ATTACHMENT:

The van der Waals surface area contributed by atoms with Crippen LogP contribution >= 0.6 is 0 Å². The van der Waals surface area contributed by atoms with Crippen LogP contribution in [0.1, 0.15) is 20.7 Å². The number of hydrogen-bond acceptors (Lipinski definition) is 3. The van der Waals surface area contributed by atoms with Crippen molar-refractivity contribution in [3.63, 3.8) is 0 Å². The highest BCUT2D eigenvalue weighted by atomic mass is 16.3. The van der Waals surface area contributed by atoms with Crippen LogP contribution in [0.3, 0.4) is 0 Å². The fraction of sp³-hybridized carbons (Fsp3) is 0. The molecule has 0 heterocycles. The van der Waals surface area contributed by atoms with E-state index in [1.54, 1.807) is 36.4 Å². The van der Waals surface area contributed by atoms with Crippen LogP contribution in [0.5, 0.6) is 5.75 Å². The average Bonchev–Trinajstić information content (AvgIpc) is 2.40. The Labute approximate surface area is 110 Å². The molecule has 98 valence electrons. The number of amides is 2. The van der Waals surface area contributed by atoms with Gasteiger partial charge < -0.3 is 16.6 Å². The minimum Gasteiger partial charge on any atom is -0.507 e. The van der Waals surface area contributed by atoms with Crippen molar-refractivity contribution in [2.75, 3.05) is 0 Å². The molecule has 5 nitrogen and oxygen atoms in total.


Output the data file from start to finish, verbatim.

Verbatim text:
The van der Waals surface area contributed by atoms with Crippen LogP contribution >= 0.6 is 0 Å². The van der Waals surface area contributed by atoms with Crippen LogP contribution in [0.1, 0.15) is 20.7 Å². The number of hydrogen-bond acceptors (Lipinski definition) is 3. The van der Waals surface area contributed by atoms with Crippen molar-refractivity contribution in [3.63, 3.8) is 0 Å². The highest BCUT2D eigenvalue weighted by atomic mass is 16.3. The van der Waals surface area contributed by atoms with Crippen LogP contribution in [0.3, 0.4) is 0 Å². The fraction of sp³-hybridized carbons (Fsp3) is 0. The molecule has 0 heterocycles. The van der Waals surface area contributed by atoms with E-state index in [1.54, 1.807) is 36.4 Å². The van der Waals surface area contributed by atoms with Crippen LogP contribution in [0.5, 0.6) is 5.75 Å². The average Bonchev–Trinajstić information content (AvgIpc) is 2.40. The Labute approximate surface area is 110 Å². The molecule has 98 valence electrons. The number of amides is 2. The van der Waals surface area contributed by atoms with Gasteiger partial charge < -0.3 is 16.6 Å². The minimum Gasteiger partial charge on any atom is -0.507 e. The van der Waals surface area contributed by atoms with Crippen molar-refractivity contribution in [2.75, 3.05) is 0 Å². The molecule has 5 nitrogen and oxygen atoms in total.